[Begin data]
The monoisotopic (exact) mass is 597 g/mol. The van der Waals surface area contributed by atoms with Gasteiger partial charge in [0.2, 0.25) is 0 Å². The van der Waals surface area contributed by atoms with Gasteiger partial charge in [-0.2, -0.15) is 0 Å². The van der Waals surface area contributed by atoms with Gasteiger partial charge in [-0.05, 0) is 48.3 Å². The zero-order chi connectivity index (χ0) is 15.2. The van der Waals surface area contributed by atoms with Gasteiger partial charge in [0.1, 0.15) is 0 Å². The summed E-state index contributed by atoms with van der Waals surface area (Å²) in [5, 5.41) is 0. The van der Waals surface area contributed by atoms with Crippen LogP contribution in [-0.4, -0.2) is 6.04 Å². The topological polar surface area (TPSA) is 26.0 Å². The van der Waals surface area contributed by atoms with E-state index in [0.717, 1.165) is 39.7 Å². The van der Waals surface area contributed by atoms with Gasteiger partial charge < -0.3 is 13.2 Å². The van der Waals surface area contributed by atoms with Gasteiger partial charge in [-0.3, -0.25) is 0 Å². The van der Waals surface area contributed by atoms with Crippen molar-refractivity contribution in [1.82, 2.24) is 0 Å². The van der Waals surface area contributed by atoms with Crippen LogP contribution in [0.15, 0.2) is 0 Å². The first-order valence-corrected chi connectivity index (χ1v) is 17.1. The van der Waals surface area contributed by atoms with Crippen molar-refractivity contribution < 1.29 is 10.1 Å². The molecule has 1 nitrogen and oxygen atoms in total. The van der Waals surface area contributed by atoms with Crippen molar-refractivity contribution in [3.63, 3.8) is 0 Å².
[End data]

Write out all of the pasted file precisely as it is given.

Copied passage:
The monoisotopic (exact) mass is 597 g/mol. The van der Waals surface area contributed by atoms with Gasteiger partial charge in [0.2, 0.25) is 0 Å². The van der Waals surface area contributed by atoms with Gasteiger partial charge in [-0.2, -0.15) is 0 Å². The van der Waals surface area contributed by atoms with Gasteiger partial charge in [-0.05, 0) is 48.3 Å². The zero-order chi connectivity index (χ0) is 15.2. The van der Waals surface area contributed by atoms with Gasteiger partial charge in [0.1, 0.15) is 0 Å². The summed E-state index contributed by atoms with van der Waals surface area (Å²) in [5, 5.41) is 0. The van der Waals surface area contributed by atoms with Crippen LogP contribution in [-0.4, -0.2) is 6.04 Å². The topological polar surface area (TPSA) is 26.0 Å². The van der Waals surface area contributed by atoms with E-state index in [0.717, 1.165) is 39.7 Å². The van der Waals surface area contributed by atoms with Gasteiger partial charge < -0.3 is 13.2 Å². The van der Waals surface area contributed by atoms with Gasteiger partial charge in [-0.3, -0.25) is 0 Å². The van der Waals surface area contributed by atoms with Crippen molar-refractivity contribution in [1.82, 2.24) is 0 Å². The van der Waals surface area contributed by atoms with Crippen LogP contribution in [0.15, 0.2) is 0 Å². The first-order valence-corrected chi connectivity index (χ1v) is 17.1. The van der Waals surface area contributed by atoms with Crippen molar-refractivity contribution < 1.29 is 10.1 Å². The molecule has 1 nitrogen and oxygen atoms in total. The van der Waals surface area contributed by atoms with Crippen molar-refractivity contribution in [3.63, 3.8) is 0 Å².